Below is a collection of Parashat Vayishlah resources created by The Lookstein Center staff or contributed to the site by Jewish educators.
This is a growing collection. Check back soon or write to us at email@example.com if you didn’t find what you’re looking for.
DISCUSSION AND REFLECTION QUESTIONS
Question #1: What is the power of a name? Are you called different names, by your parents, friends, or teammates? What’s the significance of these differences? Before Jacob’s fateful meeting with Esau, he battles with a man. Despite being injured, Jacob wins the battle and the man changes his name from Jacob to Israel. These names will be used interchangeably throughout the Torah, but each comes with its own meaning. What do you think the significance of these different names is?
Look inside the text (Bereshit 32:28-30),
וַיֹּאמֶר אֵלָיו מַה שְּׁמֶךָ וַיֹּאמֶר יַעֲקֹב – He said to him, “What is your name?” He replied, “Jacob.”
וַיֹּאמֶר לֹא יַעֲקֹב יֵאָמֵר עוֹד שִׁמְךָ כִּי אִם יִשְׂרָאֵל – He said, “Your name will no longer be Jacob, but Israel”
וַיִּשְׁאַל יַעֲקֹב וַיֹּאמֶר הַגִּידָה נָּא שְׁמֶךָ וַיֹּאמֶר לָמָּה זֶּה תִּשְׁאַל לִשְׁמִי וַיְבָרֶךְ אֹתוֹ שָׁם – Jacob asked, “Please, tell me your name.” But he said, “You must not ask my name!” And he left him there.
Question #2: Nowadays, so much information is shared on Instagram, Facebook, and other social media. If publicizing an event can cause pain and embarrassment, is it better to keep silent? How do you balance wanting to share news and also being sensitive? In Parashat Vayishlah, we read about the death of Rebecca’s nurse; the place she was buried was called “the tree of cries” (plural). The commentators were puzzled about the inclusion of this detail, and why there would be so much crying over the death of an elderly nursemaid. The commentators Rashi (and Maimonides) cite a Midrash that Rebecca also died at this time and the tears were for her. But the text did not mention it because people would have spoken badly of her as the mother of Esau.
Look inside the text (Bereshit 35:8),
וַתָּמָת דְּבֹרָה מֵינֶקֶת רִבְקָה וַתִּקָּבֵר מִתַּחַת לְבֵית אֵל תַּחַת הָאַלּוֹן וַיִּקְרָא שְׁמוֹ אַלּוֹן בָּכוּת – Deborah, Rebecca’s nurse, died, and was buried under the oak below Bet El; so it was named Alon Becut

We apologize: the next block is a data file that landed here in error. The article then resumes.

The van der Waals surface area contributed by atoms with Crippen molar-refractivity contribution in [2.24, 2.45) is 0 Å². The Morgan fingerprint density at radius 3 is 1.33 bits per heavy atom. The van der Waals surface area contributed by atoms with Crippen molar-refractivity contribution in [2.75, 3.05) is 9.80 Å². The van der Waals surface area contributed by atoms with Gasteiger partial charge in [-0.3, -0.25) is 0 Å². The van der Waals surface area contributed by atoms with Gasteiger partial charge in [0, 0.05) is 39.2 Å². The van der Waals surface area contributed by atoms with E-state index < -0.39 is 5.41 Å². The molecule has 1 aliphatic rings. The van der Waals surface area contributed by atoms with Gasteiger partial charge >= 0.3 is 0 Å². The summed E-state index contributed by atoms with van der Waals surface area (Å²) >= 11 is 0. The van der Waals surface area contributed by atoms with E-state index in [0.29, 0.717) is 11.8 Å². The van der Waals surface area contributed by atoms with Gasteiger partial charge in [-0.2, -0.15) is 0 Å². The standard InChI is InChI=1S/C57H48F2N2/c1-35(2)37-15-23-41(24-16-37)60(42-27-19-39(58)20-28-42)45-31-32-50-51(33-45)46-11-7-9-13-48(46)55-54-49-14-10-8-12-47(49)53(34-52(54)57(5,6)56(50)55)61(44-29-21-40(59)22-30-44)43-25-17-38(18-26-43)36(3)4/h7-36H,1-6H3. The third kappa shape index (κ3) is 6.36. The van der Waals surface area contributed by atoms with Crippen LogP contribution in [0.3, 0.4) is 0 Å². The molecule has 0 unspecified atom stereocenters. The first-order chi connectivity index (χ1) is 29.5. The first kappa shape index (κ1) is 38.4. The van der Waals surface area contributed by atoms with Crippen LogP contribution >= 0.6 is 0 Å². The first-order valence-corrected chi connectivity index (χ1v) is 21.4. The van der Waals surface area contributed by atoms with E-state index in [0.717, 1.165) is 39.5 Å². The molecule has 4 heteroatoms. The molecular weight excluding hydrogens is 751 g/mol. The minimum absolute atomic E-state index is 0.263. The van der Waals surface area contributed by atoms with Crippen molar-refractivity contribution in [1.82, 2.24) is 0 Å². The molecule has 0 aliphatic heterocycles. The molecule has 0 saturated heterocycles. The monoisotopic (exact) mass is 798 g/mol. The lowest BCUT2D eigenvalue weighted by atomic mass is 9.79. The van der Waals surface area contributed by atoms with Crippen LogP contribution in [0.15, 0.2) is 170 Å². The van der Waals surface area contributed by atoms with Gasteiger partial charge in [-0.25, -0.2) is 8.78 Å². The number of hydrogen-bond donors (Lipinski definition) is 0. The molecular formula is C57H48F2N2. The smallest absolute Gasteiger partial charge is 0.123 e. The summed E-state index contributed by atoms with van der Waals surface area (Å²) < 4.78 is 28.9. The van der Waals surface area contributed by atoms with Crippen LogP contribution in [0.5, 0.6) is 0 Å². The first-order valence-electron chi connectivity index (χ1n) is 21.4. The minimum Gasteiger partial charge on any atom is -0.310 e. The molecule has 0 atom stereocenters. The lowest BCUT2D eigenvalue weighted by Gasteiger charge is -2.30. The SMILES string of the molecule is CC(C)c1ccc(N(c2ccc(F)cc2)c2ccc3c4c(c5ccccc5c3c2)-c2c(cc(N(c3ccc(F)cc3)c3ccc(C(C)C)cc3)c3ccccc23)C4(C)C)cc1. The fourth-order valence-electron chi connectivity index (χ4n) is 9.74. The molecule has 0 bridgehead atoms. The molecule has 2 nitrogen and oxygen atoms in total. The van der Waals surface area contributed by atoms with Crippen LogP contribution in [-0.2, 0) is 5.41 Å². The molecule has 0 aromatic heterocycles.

Question #3: The Torah describes that Reuben slept with his father’s concubine, Bilhah. Jacob doesn’t react immediately, but years later, when giving blessings to his sons, Jacob cites this as a key reason that Reuben lost his prominent role as the leading son. Most children, at some point, will do things that anger, embarrass, or harm their parents. Is there a red line that, if crossed, makes it appropriate for a parent to disown a child? Should a parent support their child even if s/he turns out to be an abuser, a thief, or worse? Where do we draw those red lines – ethically lines, ideologically, religiously? How do we manage relationships between parents and children while encouraging children to become independent adults who will make their own decisions?
Question #4: Following the decimation of the city of Shechem by Simon and Levi there is a debate between them and Jacob. Jacob, the statesman, was outraged by their actions while they, as idealistic activists, defended it. Similar debates have been held throughout history between young idealists and seasoned diplomats, sometimes resulting in important and successful social revolutions and other times resulting in disaster. How does one judge the “correctness” of a revolutionary movement?
LESSON PLANS AND ARTICLES
Perspectives on the Avot and Imahot – This article analyzes the correct approach to take with students when presenting Biblical figures to our students.
Face to Face: An Exercise in Theme Words – This article reviews some theme words that appear in the story of Jacob and Esau’s meeting that takes place in Parashat Vayishlah.